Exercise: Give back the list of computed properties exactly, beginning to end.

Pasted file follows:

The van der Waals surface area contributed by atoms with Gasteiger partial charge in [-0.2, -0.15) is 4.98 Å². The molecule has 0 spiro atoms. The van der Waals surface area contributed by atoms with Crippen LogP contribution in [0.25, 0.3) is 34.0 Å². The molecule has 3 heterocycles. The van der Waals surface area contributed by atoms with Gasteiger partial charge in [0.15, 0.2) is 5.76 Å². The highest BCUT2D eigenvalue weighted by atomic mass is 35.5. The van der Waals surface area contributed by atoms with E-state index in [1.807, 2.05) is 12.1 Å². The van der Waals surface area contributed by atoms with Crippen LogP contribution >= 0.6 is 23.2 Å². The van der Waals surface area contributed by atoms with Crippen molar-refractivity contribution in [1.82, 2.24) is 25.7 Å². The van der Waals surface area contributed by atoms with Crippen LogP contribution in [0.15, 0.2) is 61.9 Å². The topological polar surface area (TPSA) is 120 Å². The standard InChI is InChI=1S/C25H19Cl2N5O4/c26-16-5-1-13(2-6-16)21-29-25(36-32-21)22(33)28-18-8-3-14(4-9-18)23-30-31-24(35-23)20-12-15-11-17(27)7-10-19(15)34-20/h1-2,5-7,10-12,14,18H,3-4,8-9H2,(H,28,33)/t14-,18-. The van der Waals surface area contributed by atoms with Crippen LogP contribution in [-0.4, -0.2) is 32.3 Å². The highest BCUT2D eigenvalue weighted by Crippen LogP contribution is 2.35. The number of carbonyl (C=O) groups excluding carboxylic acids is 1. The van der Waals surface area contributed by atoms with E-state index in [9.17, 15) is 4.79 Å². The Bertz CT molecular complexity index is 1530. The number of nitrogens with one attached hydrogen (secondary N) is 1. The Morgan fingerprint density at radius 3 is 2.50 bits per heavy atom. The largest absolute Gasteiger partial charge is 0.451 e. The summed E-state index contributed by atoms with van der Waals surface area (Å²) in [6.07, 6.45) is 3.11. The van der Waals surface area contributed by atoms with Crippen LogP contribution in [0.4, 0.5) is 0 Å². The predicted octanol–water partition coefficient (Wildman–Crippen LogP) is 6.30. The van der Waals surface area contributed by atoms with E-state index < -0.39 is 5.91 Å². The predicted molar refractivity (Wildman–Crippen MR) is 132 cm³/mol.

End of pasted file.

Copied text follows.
The van der Waals surface area contributed by atoms with Gasteiger partial charge in [-0.2, -0.15) is 4.98 Å². The molecule has 0 spiro atoms. The van der Waals surface area contributed by atoms with Crippen LogP contribution in [0.25, 0.3) is 34.0 Å². The molecule has 3 heterocycles. The van der Waals surface area contributed by atoms with Gasteiger partial charge in [0.15, 0.2) is 5.76 Å². The highest BCUT2D eigenvalue weighted by atomic mass is 35.5. The van der Waals surface area contributed by atoms with E-state index in [1.807, 2.05) is 12.1 Å². The van der Waals surface area contributed by atoms with Crippen LogP contribution >= 0.6 is 23.2 Å². The van der Waals surface area contributed by atoms with Crippen molar-refractivity contribution in [1.82, 2.24) is 25.7 Å². The van der Waals surface area contributed by atoms with Crippen LogP contribution in [0.15, 0.2) is 61.9 Å². The topological polar surface area (TPSA) is 120 Å². The standard InChI is InChI=1S/C25H19Cl2N5O4/c26-16-5-1-13(2-6-16)21-29-25(36-32-21)22(33)28-18-8-3-14(4-9-18)23-30-31-24(35-23)20-12-15-11-17(27)7-10-19(15)34-20/h1-2,5-7,10-12,14,18H,3-4,8-9H2,(H,28,33)/t14-,18-. The van der Waals surface area contributed by atoms with Crippen LogP contribution in [-0.4, -0.2) is 32.3 Å². The highest BCUT2D eigenvalue weighted by Crippen LogP contribution is 2.35. The number of carbonyl (C=O) groups excluding carboxylic acids is 1. The van der Waals surface area contributed by atoms with E-state index in [9.17, 15) is 4.79 Å². The Bertz CT molecular complexity index is 1530. The number of nitrogens with one attached hydrogen (secondary N) is 1. The Morgan fingerprint density at radius 3 is 2.50 bits per heavy atom. The largest absolute Gasteiger partial charge is 0.451 e. The summed E-state index contributed by atoms with van der Waals surface area (Å²) in [6.07, 6.45) is 3.11. The van der Waals surface area contributed by atoms with Crippen LogP contribution in [0.4, 0.5) is 0 Å². The predicted octanol–water partition coefficient (Wildman–Crippen LogP) is 6.30. The van der Waals surface area contributed by atoms with E-state index < -0.39 is 5.91 Å². The predicted molar refractivity (Wildman–Crippen MR) is 132 cm³/mol.